Studies in the USA report differences in opinion among parents of different ethnic groups toward genetic testing for their child; however, there are no studies that address this issue in the diverse ethnic and immigrant population in Canada.
This study aims to determine whether ethnicity and immigration status influences parental interest in clinical genetic testing for a potentially progressive kidney disease.
This is a cross-sectional study.
Participants were recruited from the Greater Toronto Area, Canada.
The study included 320 parents of children ages 1–18 years with nephrotic syndrome enrolled in the Insight into Nephrotic Syndrome: Investigating Genes, Health and Therapeutics (INSIGHT) observational cohort study.
Demographic, ethnicity, immigration, and child specific factors as well as interest in genetic testing were collected through self-reported questionnaires administered at baseline study visit.
Logistic regression models were used to examine association of ethnicity and immigration status with interest in genetic testing.
The majority of parents (85 %) were interested in genetic testing for their child. South Asian and East/Southeast Asian parents had 74 and 76 % lower odds of agreeing to genetic testing when compared to Europeans (odds ratio (OR) 0.26, 95 % confidence interval (CI) 0.10–0.68; OR 0.24, 95 % CI 0.07–0.79, respectively) after controlling for age and sex of child, age and education level of parent, initial steroid resistance, and duration of time in Canada. Immigrants to Canada also had significantly lower odds (OR 0.29, 95 % CI 0.12–0.72) of agreeing to genetic testing after similar adjustment. Higher education level was not associated with greater interest in genetic testing (OR 1.24, 95 % CI 0.64–2.42).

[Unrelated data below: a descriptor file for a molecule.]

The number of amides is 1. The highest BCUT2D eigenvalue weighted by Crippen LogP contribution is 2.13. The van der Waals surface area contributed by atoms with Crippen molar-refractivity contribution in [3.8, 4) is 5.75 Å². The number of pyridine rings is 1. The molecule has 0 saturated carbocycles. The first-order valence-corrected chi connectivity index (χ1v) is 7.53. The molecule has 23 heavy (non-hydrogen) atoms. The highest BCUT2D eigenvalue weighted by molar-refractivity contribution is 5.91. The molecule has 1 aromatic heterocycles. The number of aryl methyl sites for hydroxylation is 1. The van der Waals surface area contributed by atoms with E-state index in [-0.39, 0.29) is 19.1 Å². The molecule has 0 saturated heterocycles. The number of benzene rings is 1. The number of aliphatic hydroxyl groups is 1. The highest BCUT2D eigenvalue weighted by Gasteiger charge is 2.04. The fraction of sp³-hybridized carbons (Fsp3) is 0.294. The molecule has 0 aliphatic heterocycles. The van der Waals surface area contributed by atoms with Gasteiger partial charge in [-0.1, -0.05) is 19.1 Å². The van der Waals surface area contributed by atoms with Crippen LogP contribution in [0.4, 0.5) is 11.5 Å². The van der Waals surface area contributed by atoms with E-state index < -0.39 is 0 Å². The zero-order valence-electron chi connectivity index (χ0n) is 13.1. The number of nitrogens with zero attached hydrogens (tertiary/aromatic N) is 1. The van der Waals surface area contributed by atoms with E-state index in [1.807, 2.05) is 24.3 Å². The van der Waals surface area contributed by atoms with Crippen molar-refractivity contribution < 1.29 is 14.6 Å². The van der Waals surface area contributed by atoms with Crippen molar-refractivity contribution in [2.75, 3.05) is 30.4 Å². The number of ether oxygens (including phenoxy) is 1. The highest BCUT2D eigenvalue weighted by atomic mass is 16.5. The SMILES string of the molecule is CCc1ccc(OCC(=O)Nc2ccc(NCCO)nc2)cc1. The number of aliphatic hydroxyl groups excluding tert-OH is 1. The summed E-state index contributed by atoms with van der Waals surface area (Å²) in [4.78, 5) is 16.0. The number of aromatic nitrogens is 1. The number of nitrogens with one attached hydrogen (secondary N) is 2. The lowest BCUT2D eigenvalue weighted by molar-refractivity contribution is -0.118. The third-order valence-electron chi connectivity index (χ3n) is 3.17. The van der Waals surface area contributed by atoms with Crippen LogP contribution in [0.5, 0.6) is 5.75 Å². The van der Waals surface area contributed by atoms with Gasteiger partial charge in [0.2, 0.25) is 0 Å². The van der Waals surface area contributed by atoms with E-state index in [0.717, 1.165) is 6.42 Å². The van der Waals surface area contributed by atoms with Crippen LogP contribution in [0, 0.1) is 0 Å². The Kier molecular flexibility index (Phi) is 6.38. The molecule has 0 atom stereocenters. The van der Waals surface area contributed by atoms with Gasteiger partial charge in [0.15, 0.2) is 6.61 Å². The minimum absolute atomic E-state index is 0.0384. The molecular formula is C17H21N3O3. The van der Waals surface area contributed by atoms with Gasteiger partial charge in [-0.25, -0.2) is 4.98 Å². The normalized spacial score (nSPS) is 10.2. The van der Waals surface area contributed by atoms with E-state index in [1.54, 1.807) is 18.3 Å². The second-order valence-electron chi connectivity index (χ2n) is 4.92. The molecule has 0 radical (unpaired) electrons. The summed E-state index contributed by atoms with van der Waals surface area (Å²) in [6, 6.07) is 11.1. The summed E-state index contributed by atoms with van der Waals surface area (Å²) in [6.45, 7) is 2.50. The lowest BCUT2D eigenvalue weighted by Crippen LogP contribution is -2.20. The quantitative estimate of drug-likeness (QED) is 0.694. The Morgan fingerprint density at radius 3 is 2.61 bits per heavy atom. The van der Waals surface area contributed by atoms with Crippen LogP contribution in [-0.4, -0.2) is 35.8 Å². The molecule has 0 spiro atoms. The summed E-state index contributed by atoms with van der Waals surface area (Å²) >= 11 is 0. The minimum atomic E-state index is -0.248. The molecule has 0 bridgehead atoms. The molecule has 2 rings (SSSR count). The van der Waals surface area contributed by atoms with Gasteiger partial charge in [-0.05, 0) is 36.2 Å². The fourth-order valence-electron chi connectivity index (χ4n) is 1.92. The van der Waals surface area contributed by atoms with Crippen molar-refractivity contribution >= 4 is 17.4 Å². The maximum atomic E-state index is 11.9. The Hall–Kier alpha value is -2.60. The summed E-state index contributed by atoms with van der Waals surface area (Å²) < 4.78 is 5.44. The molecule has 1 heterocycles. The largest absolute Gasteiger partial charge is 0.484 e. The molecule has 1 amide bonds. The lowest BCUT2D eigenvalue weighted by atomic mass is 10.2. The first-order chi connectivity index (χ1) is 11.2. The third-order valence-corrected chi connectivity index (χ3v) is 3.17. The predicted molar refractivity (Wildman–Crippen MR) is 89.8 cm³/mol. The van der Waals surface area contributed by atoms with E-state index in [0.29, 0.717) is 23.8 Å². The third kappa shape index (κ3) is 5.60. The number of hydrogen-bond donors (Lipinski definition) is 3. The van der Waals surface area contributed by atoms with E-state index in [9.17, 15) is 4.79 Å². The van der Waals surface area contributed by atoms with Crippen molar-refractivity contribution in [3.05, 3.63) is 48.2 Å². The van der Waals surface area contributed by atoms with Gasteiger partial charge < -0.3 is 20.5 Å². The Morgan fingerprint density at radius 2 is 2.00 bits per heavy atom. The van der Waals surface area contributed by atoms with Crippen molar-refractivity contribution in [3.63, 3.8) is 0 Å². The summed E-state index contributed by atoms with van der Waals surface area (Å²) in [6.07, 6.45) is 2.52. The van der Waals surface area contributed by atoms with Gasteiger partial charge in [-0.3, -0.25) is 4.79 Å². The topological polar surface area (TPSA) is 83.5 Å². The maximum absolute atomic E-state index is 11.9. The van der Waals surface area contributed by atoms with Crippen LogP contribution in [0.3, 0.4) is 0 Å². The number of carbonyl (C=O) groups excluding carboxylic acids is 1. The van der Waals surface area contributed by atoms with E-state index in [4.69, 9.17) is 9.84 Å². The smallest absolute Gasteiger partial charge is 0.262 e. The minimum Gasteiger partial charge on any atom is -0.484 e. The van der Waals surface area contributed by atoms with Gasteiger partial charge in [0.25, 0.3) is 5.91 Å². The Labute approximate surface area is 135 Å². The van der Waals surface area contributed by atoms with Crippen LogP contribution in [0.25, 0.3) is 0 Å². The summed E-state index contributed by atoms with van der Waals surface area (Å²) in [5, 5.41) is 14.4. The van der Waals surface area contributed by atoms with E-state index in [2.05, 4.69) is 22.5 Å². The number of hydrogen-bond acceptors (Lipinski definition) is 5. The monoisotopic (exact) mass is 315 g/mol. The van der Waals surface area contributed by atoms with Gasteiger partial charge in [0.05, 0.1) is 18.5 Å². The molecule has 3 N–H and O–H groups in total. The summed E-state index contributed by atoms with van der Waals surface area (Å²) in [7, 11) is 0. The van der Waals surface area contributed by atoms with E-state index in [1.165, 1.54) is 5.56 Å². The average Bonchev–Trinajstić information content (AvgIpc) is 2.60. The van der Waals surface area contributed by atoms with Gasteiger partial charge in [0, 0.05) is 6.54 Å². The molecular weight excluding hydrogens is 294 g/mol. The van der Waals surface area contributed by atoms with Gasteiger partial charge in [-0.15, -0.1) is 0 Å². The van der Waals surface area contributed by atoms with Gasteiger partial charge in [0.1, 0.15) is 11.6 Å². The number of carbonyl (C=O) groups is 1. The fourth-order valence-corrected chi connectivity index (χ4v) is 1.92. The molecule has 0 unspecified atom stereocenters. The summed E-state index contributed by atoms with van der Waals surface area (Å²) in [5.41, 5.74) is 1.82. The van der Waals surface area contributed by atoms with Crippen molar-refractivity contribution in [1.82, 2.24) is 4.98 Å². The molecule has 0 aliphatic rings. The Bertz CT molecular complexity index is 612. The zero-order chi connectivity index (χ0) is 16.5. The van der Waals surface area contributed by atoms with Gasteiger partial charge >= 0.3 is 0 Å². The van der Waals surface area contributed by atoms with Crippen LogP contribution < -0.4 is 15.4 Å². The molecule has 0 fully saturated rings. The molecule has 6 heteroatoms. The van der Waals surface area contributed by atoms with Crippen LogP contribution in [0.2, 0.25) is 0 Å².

Participants have already agreed to aggregate genetic testing for research purposes as part of enrolment in INSIGHT study.
While majority of parents were interested in genetic testing for their child, immigrants, particularly South Asians and East/Southeast Asians, were more likely to decline genetic testing. Genetic counseling needs to be tailored to address specific concerns in these parental groups to maximize informed decision-making in the clinical setting.